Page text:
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Welcome To Marwen star Steve Carrell: Mark Hogancamp was dished this terrible adversity and never lost his humanity

Role play: Steve Carell as Mark Hogancamp and Merritt Wever as Roberta in Welcome To Marwen
Role play: Steve Carell as Mark Hogancamp and Merritt Wever as Roberta in Welcome To Marwen

Steve Carell and Leslie Mann team up for Welcome To Marwen, the true story of Mark Hogancamp, who created an imaginary town called Marwen after the horrific attack which took away most of his memories. The cast talk to Kerri-Ann Roper.

Steve Carell is deciding whether or not he should order a cheeseburger for lunch. He’s weighing up the calories — not that calorie counting is something he needs to be concerned with. Just ask his co-star, Leslie Mann, on his latest project, the film Welcome To Marwen.

Carell plays Mark Hogancamp, the artist who in 2000 was attacked and brutally beaten outside a bar after revealing he had a penchant for wearing women’s shoes. Hogancamp spent 43 days in hospital and, as a result of the brutal attack, lost nearly all of his adult memories.

Following his recovery, Hogancamp created the mythical Belgian town Marwen and a Second World War fighter pilot character in doll form, Captain Hogie. As a tribute to the women who aided his recovery in real life, Hogancamp created alter ego doll characters for them all and subsequently started taking photographs to create a storyboard.

In Welcome To Marwen, Mann plays Nicol, Hogancamp’s neighbour and the newest doll character he adds to Marwen.

She reflects on starring alongside Carell in 2005’s comedy The 40-Year-Old-Virgin versus their latest project.

“Back then, he was the nicest person in the world and he is still,” she says.

“He’s gotten better looking over the years,” she says with a smile, adding: “There have been articles written about how he’s getting better looking with age and it’s true, and you can’t quite put your finger on it — what it is, is it his hair?

“He just looks so handsome now. I think it’s because inside, he’s just this beautiful person and it’s like (his beauty) is coming out on his face”.

For Carell, now 56, there was a definite sense of responsibility attached to portraying a character based on a real-life person.

“For sure, there was a responsibility to it,” he says.

“We all felt that. We kept reminding ourselves we’re doing this movie and it’s a movie and it’s fun, but at the same time, it’s a person’s life and that wasn’t too far from our thoughts. There was a seriousness to it, there was certainly a weight to it. It was important, but very rewarding at the same time.”

It’s a responsibility the film’s director, Robert Zemeckis, echoes.

“What I hope is that it’s a celebration of the best parts of this person. You try to make sure that you’re being true to who they are and presenting them in a positive light, that’s what I hope to do,” he says.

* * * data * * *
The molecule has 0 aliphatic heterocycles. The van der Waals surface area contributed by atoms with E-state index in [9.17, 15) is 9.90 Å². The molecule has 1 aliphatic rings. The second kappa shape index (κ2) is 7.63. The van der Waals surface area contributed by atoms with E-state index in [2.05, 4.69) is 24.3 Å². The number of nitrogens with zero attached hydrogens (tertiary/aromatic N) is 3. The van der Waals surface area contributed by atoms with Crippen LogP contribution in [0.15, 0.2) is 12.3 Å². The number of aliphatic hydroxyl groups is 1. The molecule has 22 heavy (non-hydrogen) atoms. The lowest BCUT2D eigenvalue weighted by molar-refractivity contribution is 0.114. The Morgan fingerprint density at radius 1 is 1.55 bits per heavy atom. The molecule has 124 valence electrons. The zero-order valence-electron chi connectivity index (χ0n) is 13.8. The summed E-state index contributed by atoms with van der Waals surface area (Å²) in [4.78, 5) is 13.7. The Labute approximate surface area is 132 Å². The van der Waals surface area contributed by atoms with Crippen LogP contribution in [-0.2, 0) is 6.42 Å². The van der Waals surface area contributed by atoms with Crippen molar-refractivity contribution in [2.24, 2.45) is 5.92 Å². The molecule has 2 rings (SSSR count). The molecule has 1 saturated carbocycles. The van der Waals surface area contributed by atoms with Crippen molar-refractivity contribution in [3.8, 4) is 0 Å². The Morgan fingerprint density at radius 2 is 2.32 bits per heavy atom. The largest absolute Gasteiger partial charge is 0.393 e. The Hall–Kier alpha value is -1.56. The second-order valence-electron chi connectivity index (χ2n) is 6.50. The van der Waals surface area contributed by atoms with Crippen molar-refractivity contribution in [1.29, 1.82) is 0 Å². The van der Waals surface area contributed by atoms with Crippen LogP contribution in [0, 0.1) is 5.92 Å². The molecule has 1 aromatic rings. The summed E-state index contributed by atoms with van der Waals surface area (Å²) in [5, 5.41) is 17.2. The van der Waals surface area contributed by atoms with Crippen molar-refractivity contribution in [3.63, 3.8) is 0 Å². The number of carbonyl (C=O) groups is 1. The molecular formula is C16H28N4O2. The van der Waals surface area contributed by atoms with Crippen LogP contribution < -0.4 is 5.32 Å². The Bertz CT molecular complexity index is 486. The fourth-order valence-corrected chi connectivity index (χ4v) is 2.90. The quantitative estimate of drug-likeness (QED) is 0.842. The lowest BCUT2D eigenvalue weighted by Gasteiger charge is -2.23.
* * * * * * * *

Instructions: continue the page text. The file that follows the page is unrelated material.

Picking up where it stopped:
The female dolls based on the women who helped Hogancamp recuperate are played by a range of star actresses, including Nurse Jackie’s Merritt Wever, Game Of Thrones star Gwendoline Christie, Janelle Monae and Diane Kruger.

At one point in the film, doll character Captain Hogie proclaims: “Women are the saviour of the world.”

The message is not lost on the cast following a year in the film world when movements like #MeToo and Time’s Up have dominated headlines.

Carell says: “It’s one of the things I love most about (the film) and that’s the real Mark (Hogancamp), and in meeting him, he’s the first person to say all of the people he truly admires and trusts are women.

“The woman who found him and saved his life after he’d been beaten up; the woman who is his caregiver; the nurses at the hospital — his friends are mostly all women and in this fantasy world he creates; his posse; his crew; all of the powerful people in his life; are women.”

“I admire that,” he adds. “It’s relevant now certainly, but it’s all true, and it’s an important part of who he is.”

Zemeckis, who won a best director Oscar for 1994’s Forrest Gump, concurs.

“This film speaks very profoundly to the healing power that women have,” he says. “Certainly in our hero’s life, they were very important, and he honoured them with creating alter egos of them in these dolls. It’s a celebration of everything that makes women important and wonderful in the world.”

As a character, Hogancamp is the living embodiment of the line ‘Not all heroes wear capes’ and Carell is in keen agreement that heroes “come in different shapes and sizes”.

He says: “He is a hero in my mind because here is a guy who was dished this terrible adversity and through it all, he never lost his sense of hope or humanity and kindness.

“To meet the real Mark, there’s not a cynical bone in his body and to retain that level of kindness after having something so terrible happen to you, that’s a really heroic and brave thing.”

In 2019 Zemeckis and Tom Hanks will be reunited for the sci-fi film Bios, due for release in 2020.

Zemeckis will be a producer on the project, but is upbeat about the prospect of working with Hanks again.

“It’s a magnificent project, a great script and Tom’s going to be great in it,” he says.

Welcome To Marwen is at cinemas now

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